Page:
Guillaume’s shoulder-length blonde hair and piercing blue eyes could be traced back to his Viking ancestry. His forefathers from Norway were taller and stockier than he would hope to be. When they married those who were French, their children became smaller than the Vikings.
He hardly knew his mother, being separated from her most of his life. Tradition says his mom’s name was “Constance” and that he had no father. Some believe he was the son of a knight named “Count Gilbert de Brionne”, who was brutally killed before Guillaume was born. Since he was born without a father, all the bullies just called him “de Peche.” This was a way of making fun of him because “de Peche” (pronounced “de pay-shay”) meant in his native French language, “of sin”. Since he didn’t have a father, he was ridiculed for being illegitimate.
Although Guillaume always had heard he was the son of a nobleman who was a knight, he had no way to prove it. However, after spending eight years being ridiculed by those in his neighborhood, he finally got even. His mom decided to send him off to the nearest castle to be trained as a warrior and to be called a “knight”.
Only a select few were chosen to go to knight’s school. It had nothing to do with his athletic build or warrior mentality. It also had nothing to do with how good his marks were in school. The only way one would be trained to be a knight was if he was from a nobleman’s family.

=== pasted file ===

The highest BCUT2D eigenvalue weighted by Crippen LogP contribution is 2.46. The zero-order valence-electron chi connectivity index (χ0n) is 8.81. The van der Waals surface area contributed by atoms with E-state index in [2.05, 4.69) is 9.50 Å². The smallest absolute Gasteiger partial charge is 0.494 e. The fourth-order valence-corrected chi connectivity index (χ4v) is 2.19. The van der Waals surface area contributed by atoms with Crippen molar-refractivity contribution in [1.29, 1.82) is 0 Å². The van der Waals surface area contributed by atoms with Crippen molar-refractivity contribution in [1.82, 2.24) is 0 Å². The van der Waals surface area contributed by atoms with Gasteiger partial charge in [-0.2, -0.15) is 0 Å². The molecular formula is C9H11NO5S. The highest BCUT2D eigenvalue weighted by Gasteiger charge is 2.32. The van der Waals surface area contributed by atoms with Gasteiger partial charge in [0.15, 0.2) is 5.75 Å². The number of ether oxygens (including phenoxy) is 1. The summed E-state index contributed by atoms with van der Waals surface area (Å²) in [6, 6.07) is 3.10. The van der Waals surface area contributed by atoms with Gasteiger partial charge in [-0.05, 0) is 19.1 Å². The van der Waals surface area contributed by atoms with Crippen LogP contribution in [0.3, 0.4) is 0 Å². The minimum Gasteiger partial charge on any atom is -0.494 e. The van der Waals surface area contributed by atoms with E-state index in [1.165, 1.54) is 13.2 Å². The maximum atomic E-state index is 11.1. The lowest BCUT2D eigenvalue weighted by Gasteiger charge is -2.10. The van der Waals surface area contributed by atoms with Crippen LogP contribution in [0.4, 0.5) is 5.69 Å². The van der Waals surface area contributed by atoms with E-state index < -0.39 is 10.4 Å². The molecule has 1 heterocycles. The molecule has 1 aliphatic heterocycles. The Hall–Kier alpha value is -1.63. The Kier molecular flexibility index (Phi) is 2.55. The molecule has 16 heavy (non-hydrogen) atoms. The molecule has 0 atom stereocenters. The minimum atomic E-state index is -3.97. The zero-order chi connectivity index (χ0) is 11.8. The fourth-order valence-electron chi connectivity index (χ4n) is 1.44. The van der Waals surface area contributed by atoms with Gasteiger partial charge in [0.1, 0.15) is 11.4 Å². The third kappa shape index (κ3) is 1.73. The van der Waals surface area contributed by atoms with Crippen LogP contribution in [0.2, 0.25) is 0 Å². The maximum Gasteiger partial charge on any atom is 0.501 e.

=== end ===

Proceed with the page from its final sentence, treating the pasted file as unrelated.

Guillaume was raised in what was called a medieval society. That meant there were those who were masters and those who were slaves. The masters were called “noblemen” and the slaves were called “peasants” or “serfs”. Children of noblemen were also noblemen and women. Children of serfs were also serfs. There was no crossing the barriers between the two, leaving boys and girls destined in life to become no more than what their parents were before them.
Fortunately, Guillaume qualified to go to knight’s school and become a nobleman because he came from a noble family. Whether his father was really “Count Gilbert de Brionne” is not known for sure. But whoever was his dad, he must have been someone special - one who was used to wearing the armor of a knight himself.